jobs

Jobless Claims on the Rise

Doesn’t seem like its a good start to the year off with a rise in the jobless claims — especially when a decrease was forecasted.

Jobless claims increased by 8,000 to 339,000 in the week ended Feb. 8 from 331,000 in the prior period, a Labor Department report showed today in Washington. The median forecast of 52 economists surveyed by Bloomberg called for a decrease to 330,000.  — http://www.bloomberg.com/news/2014-02-13/jobless-claims-in-u-s-increased-to-339-000-last-week.html

I am not sure that I can say that I am all that surprised — many news reports seem to make connections between the soft retail sales in December — that might have something to do with it — but I don’t think its the whole story. Ultimately I think that this is going to be slow to turn around and that there are not quick fixes or miracles.

I’d like to see more people talking about skills-mismatch vs the jobs that are in demand and how to get those better aligned — for the current workforce as well as the future workers.  I think that is the bigger piece that we should be solving for, not just waiting on things to turn around with the economy.

Just my thoughts — what are yours?

Making the HR connection, yours,

 

 

 

photo credit: http://www.prunejuicemedia.com

Advertisements

I work 4 jobs and I’m still struggling — but why?

I came across this story while reading on the internet — these stories make me sad — but also make me ask “why” — “why” does he have 4 jobs and only barely making ends meet?

I’m not sure that raising the minimum wage is going to fix the problem — is it a problem of not the right jobs, not the right skills, or not enough of the right people with the right skills to fill the jobs?Is it a problem of opportunity? motivation? laziness? I honestly am not sure. Its been a while since I’ve talked about it, but one of the reasons I started this blog was because my sig-o is kinda in this same boat. As an HR pro, you can imagine how frustrating it must be to have the skills to help coach others in their careers but struggle to make it the translation to the person your share your life with. People often forget the wider impacts of unemployment.

Here is an excerpt of the story and a link to the full story here:

Bingham is 37 years old and has a college degree, but like many Americans, is stuck working many hours in low wage, part-time jobs.Each week, he works a total of about 60 hours in his jobs as a massage therapist, a waiter at a Mexican restaurant, a delivery man for sandwich chain Jimmy John’s and a receptionist at his massage school.He brings home about $400 a week, or $20,000 per year, and has joined the nationwide movement of fast food protests fighting for higher wages.”I’ve come to the point in my life where I wonder if I can ever support a family,” he said. “I have no idea how that’s ever going to logically happen.”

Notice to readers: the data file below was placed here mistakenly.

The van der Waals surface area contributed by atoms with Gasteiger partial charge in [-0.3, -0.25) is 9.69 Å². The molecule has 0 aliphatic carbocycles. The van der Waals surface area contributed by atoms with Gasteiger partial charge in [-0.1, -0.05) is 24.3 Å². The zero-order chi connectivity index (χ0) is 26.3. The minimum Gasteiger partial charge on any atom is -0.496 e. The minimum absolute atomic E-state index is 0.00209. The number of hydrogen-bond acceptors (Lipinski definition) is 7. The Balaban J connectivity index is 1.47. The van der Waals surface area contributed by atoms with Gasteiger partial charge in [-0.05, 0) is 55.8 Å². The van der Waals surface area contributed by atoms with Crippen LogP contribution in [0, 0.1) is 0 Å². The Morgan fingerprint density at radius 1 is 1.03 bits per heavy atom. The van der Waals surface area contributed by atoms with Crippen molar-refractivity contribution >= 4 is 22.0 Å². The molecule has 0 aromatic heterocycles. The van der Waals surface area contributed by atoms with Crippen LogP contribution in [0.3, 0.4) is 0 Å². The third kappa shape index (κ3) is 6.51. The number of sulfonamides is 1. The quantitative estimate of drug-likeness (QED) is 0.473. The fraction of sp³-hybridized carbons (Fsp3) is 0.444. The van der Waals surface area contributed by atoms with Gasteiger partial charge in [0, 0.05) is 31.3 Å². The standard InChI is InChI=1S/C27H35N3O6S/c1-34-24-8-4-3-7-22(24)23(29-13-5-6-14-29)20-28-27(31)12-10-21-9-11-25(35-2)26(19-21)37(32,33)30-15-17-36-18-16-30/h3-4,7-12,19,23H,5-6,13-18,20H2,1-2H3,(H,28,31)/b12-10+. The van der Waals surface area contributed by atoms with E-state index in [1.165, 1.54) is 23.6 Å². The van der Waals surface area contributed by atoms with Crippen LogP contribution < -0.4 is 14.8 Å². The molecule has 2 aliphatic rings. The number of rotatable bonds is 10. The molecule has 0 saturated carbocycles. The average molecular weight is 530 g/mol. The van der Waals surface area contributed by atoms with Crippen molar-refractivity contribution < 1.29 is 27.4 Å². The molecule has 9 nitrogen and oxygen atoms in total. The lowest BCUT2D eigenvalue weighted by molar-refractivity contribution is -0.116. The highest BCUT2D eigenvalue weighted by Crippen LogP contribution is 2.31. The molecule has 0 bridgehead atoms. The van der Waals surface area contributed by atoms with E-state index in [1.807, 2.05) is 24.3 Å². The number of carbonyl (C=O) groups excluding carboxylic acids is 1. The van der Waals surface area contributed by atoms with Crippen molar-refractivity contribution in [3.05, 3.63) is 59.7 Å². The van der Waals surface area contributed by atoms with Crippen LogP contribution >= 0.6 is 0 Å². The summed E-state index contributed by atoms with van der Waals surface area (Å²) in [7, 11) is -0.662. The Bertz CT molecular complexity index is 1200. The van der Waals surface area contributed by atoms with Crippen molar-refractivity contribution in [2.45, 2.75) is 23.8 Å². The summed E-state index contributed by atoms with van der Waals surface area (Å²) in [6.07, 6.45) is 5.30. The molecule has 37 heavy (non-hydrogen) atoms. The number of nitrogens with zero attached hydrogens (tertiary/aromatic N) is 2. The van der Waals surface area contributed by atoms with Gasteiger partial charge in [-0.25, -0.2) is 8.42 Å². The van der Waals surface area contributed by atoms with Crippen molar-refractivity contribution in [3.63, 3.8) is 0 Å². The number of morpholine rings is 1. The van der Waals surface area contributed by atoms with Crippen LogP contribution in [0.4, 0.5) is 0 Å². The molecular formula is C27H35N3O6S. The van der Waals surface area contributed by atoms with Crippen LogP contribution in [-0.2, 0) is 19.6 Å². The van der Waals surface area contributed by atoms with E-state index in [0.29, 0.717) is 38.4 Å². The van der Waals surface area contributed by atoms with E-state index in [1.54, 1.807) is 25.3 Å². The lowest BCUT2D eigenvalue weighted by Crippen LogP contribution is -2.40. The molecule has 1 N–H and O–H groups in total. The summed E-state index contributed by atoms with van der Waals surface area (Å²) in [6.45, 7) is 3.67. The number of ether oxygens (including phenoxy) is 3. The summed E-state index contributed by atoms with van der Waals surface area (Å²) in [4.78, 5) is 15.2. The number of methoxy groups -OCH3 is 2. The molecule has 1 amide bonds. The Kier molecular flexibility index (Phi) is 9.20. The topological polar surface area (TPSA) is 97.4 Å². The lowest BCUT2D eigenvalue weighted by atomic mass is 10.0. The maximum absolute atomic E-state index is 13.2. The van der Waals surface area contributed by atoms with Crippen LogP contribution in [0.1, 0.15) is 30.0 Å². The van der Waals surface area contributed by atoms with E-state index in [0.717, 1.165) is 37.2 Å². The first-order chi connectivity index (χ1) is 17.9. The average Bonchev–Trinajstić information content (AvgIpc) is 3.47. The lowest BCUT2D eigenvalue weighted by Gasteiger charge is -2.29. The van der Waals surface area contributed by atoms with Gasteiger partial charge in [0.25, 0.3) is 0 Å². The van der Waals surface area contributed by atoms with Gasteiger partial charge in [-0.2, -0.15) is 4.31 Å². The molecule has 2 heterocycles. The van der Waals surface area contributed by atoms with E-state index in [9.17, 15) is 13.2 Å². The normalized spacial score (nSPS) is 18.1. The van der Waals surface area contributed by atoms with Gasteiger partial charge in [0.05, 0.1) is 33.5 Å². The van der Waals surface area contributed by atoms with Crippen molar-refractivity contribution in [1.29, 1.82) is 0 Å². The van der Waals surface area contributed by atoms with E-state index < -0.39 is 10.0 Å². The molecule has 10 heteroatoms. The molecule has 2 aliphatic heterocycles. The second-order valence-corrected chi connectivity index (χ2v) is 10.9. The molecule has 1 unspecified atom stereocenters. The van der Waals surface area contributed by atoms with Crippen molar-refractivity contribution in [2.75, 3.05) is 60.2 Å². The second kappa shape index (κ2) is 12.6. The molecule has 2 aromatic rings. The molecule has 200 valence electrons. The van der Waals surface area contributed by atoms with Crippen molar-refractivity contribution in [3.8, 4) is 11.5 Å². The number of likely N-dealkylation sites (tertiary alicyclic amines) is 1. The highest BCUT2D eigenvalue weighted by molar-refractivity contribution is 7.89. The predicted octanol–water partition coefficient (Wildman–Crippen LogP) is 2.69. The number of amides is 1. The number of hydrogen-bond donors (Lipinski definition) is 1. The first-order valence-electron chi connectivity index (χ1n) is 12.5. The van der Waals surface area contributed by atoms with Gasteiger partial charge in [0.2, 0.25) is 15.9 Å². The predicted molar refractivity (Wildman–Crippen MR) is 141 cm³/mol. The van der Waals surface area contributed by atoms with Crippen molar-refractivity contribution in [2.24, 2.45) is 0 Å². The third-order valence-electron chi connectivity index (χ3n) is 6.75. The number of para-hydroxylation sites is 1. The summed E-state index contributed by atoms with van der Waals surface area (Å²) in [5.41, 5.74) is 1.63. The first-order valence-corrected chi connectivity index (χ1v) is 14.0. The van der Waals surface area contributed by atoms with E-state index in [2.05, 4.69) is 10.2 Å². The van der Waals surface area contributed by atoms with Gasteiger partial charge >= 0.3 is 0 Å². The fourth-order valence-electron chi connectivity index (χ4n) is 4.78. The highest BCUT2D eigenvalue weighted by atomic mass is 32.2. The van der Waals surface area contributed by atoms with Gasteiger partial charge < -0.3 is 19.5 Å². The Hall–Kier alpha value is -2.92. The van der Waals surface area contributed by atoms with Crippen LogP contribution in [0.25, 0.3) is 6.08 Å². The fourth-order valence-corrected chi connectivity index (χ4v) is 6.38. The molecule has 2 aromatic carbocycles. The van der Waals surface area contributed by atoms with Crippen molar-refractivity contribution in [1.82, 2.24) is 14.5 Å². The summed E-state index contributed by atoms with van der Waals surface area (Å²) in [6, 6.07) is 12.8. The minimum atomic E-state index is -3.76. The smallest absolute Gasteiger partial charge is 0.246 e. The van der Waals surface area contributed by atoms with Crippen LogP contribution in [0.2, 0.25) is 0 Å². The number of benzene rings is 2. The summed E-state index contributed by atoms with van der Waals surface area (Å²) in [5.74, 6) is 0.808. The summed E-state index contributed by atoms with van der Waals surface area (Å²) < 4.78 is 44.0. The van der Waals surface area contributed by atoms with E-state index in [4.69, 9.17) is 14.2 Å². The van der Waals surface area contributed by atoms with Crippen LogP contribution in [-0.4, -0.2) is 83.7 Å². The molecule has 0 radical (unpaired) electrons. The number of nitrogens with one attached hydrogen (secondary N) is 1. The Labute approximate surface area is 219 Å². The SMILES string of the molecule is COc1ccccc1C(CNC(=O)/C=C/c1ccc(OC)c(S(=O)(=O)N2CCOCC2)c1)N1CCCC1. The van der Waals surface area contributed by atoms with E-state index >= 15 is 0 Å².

Bingham’s is an increasingly common story. The share of part-time workers who couldn’t find full-time jobs surged during the Great Recession, more than double what it was in the preceding decade. Though their situation is improving now, more than 7.7 million Americans are still settling for part-time work, compared to about 4.1 million on average in 2006.

via I work 4 jobs and I’m still struggling – Dec. 12, 2013.

How should recruiters spend their time – ERE.net

How would you respond to these points?

  1. Do you want to increase your emphasis on hiring passive candidates?
  2. Are you in a talent scarcity situation where the demand for talent is greater than the supply?
  3. Do you want to raise the talent level of your total current workforce, sustain it, or lower it?

All said they want to accelerate their passive recruiting efforts; they all thought they were in a talent scarcity situation for most critical positions; and, of course, they all said they wanted to raise their talent level. I suggested that to begin achieving these three results they needed to implement a 20/20/60 sourcing plan. This means that no more than 20% of their sourcing resources and efforts should be spent on job postings, about 20% on name generation and targeted emails, and 60% on networking.

This 20/20/60 sourcing plan maps closely to the job-hunting status of LinkedIn members. This is shown in the pie chart summarizing the results of a survey we conducted with LinkedIn last year. Based on more than 4,500 fully-employed members, 17% categorized themselves as active (Searchers, Networkers, and Hunters), 15% Tiptoers (only telling very close former associates), and 68% passive (Explorers were open to receiving calls from a recruiter to discuss a possible career move). To source and recruit the best of these people you can’t just post traditional job descriptions, send boring emails, or make dozens of phones call a day, and expect to attract and hire many good people.